Strengthening the digital technologies and human services care workforce
- Minister for Employment, Skills, Small and Family Business
- Assistant Minister for Vocational Education, Training and Apprenticeships
Work to grow Australia’s skilled workforce is underway with the commencement of Skills Organisation Pilots to support the digital technology and human services care industries.
The first two Skills Organisation Pilots will allow target industries the opportunity to shape the national training system to be more responsive to their particular skills needs, and to ensure that employers have confidence in the quality of VET graduates. The Pilots were announced as a part of the Morrison Government’s $585 million Delivering Skills for Today and Tomorrow package.
Minister for Employment, Skills, Small and Family Business, Senator the Hon Michaelia Cash, said she was delighted to announce Yasmin Allen and John Murray as Chairs of the steering groups for the Digital Technology and the Human Services Care Pilots, respectively.
“Yasmin Allen, Non-Executive Director ASX Limited, Santos Ltd and Cochlear Ltd, brings with her extensive experience as an industry leader, with senior roles across a range of sectors at the forefront of digital disruption, including energy, financial services and medical technology,” Minister Cash said.
“John Murray, CEO Royal Australian Airforce Association WA, comes with extensive senior management experience in health, aged care and retirement living.
“I’m pleased to have these two highly skilled industry leaders to lead the work on shaping the national training system to better meet skills needs of the digital technologies and human services sectors.”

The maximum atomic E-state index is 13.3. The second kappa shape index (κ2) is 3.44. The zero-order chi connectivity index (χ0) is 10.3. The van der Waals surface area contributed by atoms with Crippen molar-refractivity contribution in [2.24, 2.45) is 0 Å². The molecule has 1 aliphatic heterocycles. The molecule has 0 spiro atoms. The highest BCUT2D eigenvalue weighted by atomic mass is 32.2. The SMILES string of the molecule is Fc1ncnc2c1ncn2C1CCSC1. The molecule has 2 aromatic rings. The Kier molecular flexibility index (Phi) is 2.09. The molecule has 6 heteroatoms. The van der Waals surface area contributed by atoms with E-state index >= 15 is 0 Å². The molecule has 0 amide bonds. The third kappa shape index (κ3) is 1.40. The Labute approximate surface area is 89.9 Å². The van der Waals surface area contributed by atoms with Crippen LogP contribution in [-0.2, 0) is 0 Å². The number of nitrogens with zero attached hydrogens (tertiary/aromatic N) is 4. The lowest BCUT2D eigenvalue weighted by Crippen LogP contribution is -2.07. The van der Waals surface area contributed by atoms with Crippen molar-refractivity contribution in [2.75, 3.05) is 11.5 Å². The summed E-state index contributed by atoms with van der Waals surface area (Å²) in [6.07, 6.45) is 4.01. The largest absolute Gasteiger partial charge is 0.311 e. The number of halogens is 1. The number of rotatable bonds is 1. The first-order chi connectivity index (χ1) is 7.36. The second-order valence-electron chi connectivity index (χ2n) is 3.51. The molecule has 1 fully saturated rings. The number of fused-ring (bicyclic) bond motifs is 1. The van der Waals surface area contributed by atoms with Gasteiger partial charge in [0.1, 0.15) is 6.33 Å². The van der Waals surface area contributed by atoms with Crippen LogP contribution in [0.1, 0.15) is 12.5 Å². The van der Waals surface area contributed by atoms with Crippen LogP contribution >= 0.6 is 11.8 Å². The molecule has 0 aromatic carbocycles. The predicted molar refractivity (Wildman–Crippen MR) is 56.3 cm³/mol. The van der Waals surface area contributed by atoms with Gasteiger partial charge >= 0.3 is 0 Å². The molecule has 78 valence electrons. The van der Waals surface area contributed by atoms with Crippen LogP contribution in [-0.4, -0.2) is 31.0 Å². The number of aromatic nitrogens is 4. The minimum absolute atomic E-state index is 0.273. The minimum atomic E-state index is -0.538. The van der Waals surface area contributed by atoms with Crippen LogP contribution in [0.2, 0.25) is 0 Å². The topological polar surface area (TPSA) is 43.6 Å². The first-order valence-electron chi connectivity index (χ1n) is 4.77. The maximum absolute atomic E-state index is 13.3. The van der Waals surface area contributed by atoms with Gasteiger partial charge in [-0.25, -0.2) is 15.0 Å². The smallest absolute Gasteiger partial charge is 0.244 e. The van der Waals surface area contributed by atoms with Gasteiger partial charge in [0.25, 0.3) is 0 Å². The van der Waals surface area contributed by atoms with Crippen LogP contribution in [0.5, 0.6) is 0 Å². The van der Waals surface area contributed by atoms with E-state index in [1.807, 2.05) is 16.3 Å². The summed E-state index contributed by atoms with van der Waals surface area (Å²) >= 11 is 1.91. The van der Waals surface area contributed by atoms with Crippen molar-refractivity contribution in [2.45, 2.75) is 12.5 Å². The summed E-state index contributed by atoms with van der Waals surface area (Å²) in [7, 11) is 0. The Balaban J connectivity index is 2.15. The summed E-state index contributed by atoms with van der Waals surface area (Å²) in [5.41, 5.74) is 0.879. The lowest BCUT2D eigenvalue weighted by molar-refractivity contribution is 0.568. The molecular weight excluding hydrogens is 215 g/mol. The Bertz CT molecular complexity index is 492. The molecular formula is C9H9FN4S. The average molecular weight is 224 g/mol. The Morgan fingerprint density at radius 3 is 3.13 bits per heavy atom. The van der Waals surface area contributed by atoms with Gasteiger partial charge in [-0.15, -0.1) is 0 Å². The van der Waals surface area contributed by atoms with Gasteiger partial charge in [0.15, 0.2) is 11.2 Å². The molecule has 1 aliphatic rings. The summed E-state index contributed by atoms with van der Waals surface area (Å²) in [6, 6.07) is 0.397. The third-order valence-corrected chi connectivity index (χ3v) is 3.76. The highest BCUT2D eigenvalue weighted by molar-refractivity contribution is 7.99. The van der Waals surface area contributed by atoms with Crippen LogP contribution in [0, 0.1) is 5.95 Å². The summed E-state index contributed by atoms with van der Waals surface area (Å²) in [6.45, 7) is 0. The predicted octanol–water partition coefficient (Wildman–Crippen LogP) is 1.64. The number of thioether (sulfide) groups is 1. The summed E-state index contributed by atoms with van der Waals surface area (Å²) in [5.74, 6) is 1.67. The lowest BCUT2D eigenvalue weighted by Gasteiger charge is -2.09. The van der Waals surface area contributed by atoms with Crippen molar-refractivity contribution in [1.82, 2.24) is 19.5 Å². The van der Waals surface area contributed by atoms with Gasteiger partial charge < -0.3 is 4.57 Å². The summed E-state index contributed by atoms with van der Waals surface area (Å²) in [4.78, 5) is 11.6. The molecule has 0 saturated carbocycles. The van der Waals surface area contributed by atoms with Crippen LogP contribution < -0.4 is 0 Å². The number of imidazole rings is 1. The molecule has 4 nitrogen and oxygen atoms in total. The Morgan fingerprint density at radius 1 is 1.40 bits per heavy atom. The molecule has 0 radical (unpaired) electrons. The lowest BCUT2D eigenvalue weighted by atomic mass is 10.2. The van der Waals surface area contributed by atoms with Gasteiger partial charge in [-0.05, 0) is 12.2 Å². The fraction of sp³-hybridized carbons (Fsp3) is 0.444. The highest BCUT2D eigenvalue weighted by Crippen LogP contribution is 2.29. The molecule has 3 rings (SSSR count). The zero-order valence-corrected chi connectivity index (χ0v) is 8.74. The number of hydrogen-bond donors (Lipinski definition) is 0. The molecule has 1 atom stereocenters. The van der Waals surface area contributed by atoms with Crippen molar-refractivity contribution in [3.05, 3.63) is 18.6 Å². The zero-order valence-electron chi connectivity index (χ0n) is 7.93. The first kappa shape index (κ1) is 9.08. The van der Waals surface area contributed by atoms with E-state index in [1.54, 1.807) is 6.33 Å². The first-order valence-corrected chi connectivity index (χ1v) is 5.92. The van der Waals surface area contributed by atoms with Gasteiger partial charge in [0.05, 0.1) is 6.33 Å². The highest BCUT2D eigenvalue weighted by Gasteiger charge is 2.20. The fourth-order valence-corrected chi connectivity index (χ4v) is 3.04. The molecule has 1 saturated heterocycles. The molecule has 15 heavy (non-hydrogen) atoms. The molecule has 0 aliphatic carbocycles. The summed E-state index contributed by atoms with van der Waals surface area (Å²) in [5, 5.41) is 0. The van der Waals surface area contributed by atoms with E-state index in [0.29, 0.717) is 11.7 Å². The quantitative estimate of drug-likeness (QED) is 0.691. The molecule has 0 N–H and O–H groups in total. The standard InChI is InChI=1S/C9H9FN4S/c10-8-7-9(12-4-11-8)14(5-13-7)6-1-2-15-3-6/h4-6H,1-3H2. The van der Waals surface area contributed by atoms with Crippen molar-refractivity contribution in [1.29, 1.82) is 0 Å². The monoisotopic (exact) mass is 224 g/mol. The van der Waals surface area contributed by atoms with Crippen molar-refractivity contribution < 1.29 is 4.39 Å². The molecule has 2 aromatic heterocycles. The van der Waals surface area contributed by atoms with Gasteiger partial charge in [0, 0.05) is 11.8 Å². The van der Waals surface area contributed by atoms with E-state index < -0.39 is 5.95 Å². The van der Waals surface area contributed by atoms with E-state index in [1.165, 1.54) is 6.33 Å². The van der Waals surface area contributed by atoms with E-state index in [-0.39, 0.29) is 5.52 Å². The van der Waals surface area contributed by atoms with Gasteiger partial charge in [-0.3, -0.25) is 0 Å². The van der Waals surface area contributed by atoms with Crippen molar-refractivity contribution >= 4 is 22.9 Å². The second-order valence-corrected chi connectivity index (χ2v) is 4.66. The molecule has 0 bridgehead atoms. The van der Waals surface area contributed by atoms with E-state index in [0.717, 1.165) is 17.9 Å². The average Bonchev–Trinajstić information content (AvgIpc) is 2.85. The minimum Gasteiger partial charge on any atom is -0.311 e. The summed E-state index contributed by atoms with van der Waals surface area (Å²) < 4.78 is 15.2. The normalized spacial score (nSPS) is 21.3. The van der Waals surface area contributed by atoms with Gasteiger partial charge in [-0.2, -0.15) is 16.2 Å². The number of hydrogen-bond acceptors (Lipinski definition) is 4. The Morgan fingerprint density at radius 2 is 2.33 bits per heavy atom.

Ms Allen said digital technologies are essential to Australia’s economy with demand for ICT professionals and telecommunications technicians projected to increase by an additional 71,000 workers by 2024, with significant increases also needed in cyber skills to meet that sectors full potential.
“The rapid pace of technological change brings extraordinary potential. For Australia to thrive in this environment it is critical the training system keeps pace to ensure our people and businesses have the right skills at the right time,” Ms Allen said.
Mr Murray said the human services care sector will support an increasing number of Australians in the coming decades, with demand for care-related occupations expected to increase by over 100,000 jobs in the next five years alone.
“Jobs in human service care industries are some of the most crucial in our society as they support our most vulnerable people. I am excited about the opportunity to trial better ways of meeting our skills needs, to deliver the quality care to our fellow Australians,” Mr Murray said.
The steering groups for the Pilots will lead the development of a detailed design for each Skills Organisation Pilot including a governance model, areas of focus and forward work program ahead of more formal entities being formed or engaged later this year.
Assistant Minister for Vocational Education, Training and Apprenticeships, Steve Irons MP said he encourages people to contribute to the design of the two pilots.
“The pilots will ensure the ongoing availability of a highly skilled workforce. The more industry experience we can bring to the task of designing them, the more effective they will be at building the highly skilled workforce Australian employers need to grow their businesses,” Assistant Minister Irons said.
Further information on each Skills Organisation Pilot, including information on how to contribute to design work, is available at employment.gov.au/so